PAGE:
We want our population to be affected by the deals that we do.  We want the people that worked for ZISCO to be affected by the deals that we are doing.  Now, if we have deals and then all of a sudden they go off, we will have a problem in supporting deals that are brought into this august House.  I will appeal to the Minister that, let us not see him coming back to this House next year to tell us that look, the Chinese deal is off and we have another new one and this is going to be a wonderful one because; that is what we are being told here that the Chinese one is going to work.

The ESSAR deal died a natural death.  The people who were there are going to take over the debt.  The workers who were there have been suffering for the past 15 years and to make it worse, I believe that their pension fund also collapsed.  And also to make it worse, their families suffered and their children did not go to school and some people have died as we talk - the people who were supposed to get and who are owed by ZISCO Steel.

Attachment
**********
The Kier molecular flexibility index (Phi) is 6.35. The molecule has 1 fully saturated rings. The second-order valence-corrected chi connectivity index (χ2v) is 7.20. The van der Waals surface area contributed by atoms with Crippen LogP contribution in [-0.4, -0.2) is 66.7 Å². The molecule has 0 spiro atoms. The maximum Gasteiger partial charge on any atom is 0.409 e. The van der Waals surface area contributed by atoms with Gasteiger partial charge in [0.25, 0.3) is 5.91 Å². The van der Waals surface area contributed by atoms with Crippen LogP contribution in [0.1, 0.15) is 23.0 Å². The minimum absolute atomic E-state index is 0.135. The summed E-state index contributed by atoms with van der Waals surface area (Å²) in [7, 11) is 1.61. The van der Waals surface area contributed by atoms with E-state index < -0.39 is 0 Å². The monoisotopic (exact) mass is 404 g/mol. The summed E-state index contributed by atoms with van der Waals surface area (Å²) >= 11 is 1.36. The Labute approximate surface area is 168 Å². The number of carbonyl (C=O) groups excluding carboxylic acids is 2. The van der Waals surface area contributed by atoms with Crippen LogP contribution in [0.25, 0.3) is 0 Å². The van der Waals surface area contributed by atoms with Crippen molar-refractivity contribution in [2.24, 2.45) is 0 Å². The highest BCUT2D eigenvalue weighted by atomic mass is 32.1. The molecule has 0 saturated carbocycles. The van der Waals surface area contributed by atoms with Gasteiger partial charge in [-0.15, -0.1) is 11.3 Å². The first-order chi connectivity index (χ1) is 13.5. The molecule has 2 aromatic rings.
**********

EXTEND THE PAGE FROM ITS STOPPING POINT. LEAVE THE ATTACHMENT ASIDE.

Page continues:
So, Hon. Minister, having heard you talk, we expect that when we come back next year, for those who are going to come back into this august House, we will be getting results and talking about ZISCO Steel employing people whom they employed.  ZISCO Steel as I remember, it was employing about 15 000 people at that particular time.  Presently, ZISCO Steel is not employing anybody and we are looking at ZISCO Steel coming up, helping the country in every aspect.  We are saying, if ZISCO Steel is going to be resuscitated, we are going to have a lot of companies being resuscitated.